The 128th Giglio Italian Feast via Our Lady of Mount Carmel
A centenarian festival sure, but watching 112 men dance an 80-foot-tall, 4-ton tower up and down Havemeyer Street in the middle of the summer never gets old. The tower, created by hand and decorated with saints and cherubs, is centered on a platform where a 12-piece brass band plays and and lifted right along for the ride with the tower. There are several ‘lifts’ during the festival’s run that kicked off on July 8th and ended on July 19th. Sunday the 12th was the day of the first tower lift, and the steps in front of Williamsburg’s Our Lady of Mount Carmel were packed with eager spectators. The Night Lift and the Old Timers’ Lift would follow in the ensuing days. The kids also got into the action with a Children’s Lift of their own scaled down tower.
Number 1 Capo, Paul Pennolino said, “Terrific! This year’s Giglio went fantastic! [The Sunday of the lift] was over 100. I was wondering if the guys would come out to lift. But they came. I looked around and could see gold shirts all over the place. It was very touching.” Those who lifted word gold t-shirts.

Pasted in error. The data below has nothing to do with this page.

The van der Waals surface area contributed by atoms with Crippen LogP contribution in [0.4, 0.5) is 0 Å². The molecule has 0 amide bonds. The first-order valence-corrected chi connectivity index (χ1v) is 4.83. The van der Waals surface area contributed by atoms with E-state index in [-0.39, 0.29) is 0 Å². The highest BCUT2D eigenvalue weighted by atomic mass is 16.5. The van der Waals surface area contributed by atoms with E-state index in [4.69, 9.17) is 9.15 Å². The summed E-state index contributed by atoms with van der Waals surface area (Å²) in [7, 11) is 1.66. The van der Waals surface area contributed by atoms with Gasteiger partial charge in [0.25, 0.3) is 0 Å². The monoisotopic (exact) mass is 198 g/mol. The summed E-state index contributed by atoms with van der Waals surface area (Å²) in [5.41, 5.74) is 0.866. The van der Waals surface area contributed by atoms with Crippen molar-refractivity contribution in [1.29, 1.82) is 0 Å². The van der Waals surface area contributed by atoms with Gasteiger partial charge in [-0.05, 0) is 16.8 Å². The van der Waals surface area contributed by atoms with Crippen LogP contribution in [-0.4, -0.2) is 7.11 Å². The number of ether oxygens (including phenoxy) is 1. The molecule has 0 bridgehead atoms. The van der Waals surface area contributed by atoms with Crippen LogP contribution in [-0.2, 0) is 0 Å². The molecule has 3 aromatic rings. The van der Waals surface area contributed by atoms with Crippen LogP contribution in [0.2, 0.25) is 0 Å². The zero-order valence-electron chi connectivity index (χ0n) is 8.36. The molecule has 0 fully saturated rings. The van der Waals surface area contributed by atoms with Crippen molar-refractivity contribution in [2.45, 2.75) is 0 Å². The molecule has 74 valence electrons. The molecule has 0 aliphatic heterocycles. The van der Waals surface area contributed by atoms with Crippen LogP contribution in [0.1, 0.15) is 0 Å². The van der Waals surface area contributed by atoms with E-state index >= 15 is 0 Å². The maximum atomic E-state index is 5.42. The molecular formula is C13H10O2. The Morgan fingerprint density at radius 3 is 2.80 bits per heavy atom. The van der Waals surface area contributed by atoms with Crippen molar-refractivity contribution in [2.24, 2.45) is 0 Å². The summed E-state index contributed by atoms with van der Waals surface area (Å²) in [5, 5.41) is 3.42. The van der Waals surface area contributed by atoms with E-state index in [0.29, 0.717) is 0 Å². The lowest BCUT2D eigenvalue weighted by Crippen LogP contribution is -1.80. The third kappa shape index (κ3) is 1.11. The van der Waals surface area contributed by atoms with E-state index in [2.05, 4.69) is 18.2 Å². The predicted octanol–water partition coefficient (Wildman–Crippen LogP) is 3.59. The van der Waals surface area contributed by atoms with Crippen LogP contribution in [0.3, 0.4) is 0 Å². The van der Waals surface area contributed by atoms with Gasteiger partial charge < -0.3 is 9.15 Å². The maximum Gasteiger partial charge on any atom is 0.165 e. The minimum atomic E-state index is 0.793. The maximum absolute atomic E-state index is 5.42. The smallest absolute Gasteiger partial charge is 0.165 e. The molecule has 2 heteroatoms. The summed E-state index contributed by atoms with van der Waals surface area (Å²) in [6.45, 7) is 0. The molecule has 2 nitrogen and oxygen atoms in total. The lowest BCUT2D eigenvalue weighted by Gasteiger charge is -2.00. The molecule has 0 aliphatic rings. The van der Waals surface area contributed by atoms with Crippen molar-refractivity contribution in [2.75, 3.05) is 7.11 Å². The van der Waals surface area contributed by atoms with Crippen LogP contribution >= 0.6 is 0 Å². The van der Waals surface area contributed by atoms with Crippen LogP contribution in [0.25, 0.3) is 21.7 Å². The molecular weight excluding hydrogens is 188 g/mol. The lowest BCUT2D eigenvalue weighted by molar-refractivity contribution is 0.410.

This festival brings out the kid in everyone. All along Havemeyer there were games, rides, and street friendly Italian specialties: cannoli, zeppole, torrone, calzone, braciole. There was even a stand where you could buy hand-rolled cigars.
The first Giglio festival was brought to Brooklyn in 1903 by immigrants from Naples. The festival honors St. Paulinas, an early Christian martyr who was taken prisoner by the Turks. The Giglio Feast is also produced to support Our Lady of Mount Carmel Church, in addition to being a celebration of the Italian-American community in Williamsburg. This festival, second in size in NYC only to the San Gennaro Feast in Little Italy, calls back many to return to ‘the old neighborhood’. This festival is so original many who have been before want to return for another Giglio good time. Where else can you ride a Ferris wheel right next to the BQE!